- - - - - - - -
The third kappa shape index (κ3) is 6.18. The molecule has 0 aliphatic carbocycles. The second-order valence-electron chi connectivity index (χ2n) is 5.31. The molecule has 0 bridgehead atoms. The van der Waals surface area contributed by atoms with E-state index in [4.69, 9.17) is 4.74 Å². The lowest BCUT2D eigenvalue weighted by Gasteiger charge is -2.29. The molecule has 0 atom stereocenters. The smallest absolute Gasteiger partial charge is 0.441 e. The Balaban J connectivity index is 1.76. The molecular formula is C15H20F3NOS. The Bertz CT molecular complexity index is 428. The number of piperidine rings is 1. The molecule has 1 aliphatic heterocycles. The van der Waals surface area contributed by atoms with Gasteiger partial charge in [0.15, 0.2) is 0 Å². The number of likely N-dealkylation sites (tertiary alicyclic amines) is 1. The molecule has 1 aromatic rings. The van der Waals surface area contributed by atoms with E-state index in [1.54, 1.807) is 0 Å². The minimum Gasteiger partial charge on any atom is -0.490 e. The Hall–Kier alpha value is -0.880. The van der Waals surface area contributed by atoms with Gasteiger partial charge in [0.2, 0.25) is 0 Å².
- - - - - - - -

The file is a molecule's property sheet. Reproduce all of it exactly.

The third kappa shape index (κ3) is 6.18. The molecule has 0 aliphatic carbocycles. The second-order valence-electron chi connectivity index (χ2n) is 5.31. The molecule has 0 bridgehead atoms. The van der Waals surface area contributed by atoms with E-state index in [4.69, 9.17) is 4.74 Å². The lowest BCUT2D eigenvalue weighted by Gasteiger charge is -2.29. The molecule has 0 atom stereocenters. The smallest absolute Gasteiger partial charge is 0.441 e. The Balaban J connectivity index is 1.76. The molecular formula is C15H20F3NOS. The Bertz CT molecular complexity index is 428. The number of piperidine rings is 1. The molecule has 1 aliphatic heterocycles. The van der Waals surface area contributed by atoms with Gasteiger partial charge in [0.15, 0.2) is 0 Å². The number of likely N-dealkylation sites (tertiary alicyclic amines) is 1. The molecule has 1 aromatic rings. The van der Waals surface area contributed by atoms with E-state index in [1.54, 1.807) is 0 Å². The minimum Gasteiger partial charge on any atom is -0.490 e. The Hall–Kier alpha value is -0.880. The van der Waals surface area contributed by atoms with Gasteiger partial charge in [0.2, 0.25) is 0 Å².